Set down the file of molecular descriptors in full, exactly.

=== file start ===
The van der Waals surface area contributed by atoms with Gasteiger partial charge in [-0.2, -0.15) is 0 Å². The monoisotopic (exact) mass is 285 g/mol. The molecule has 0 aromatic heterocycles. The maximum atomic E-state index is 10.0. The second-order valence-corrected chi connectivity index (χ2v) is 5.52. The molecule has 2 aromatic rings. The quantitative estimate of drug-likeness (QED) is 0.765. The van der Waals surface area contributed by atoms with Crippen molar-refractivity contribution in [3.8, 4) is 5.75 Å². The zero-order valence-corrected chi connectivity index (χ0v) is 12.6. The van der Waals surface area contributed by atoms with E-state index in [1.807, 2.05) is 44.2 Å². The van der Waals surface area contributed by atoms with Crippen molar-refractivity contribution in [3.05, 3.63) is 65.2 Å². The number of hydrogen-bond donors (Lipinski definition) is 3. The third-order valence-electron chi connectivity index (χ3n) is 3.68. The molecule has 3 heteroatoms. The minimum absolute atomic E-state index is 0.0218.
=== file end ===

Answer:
The van der Waals surface area contributed by atoms with Gasteiger partial charge in [-0.2, -0.15) is 0 Å². The monoisotopic (exact) mass is 285 g/mol. The molecule has 0 aromatic heterocycles. The maximum atomic E-state index is 10.0. The second-order valence-corrected chi connectivity index (χ2v) is 5.52. The molecule has 2 aromatic rings. The quantitative estimate of drug-likeness (QED) is 0.765. The van der Waals surface area contributed by atoms with Crippen molar-refractivity contribution in [3.8, 4) is 5.75 Å². The zero-order valence-corrected chi connectivity index (χ0v) is 12.6. The van der Waals surface area contributed by atoms with E-state index in [1.807, 2.05) is 44.2 Å². The van der Waals surface area contributed by atoms with Crippen molar-refractivity contribution in [3.05, 3.63) is 65.2 Å². The number of hydrogen-bond donors (Lipinski definition) is 3. The third-order valence-electron chi connectivity index (χ3n) is 3.68. The molecule has 3 heteroatoms. The minimum absolute atomic E-state index is 0.0218.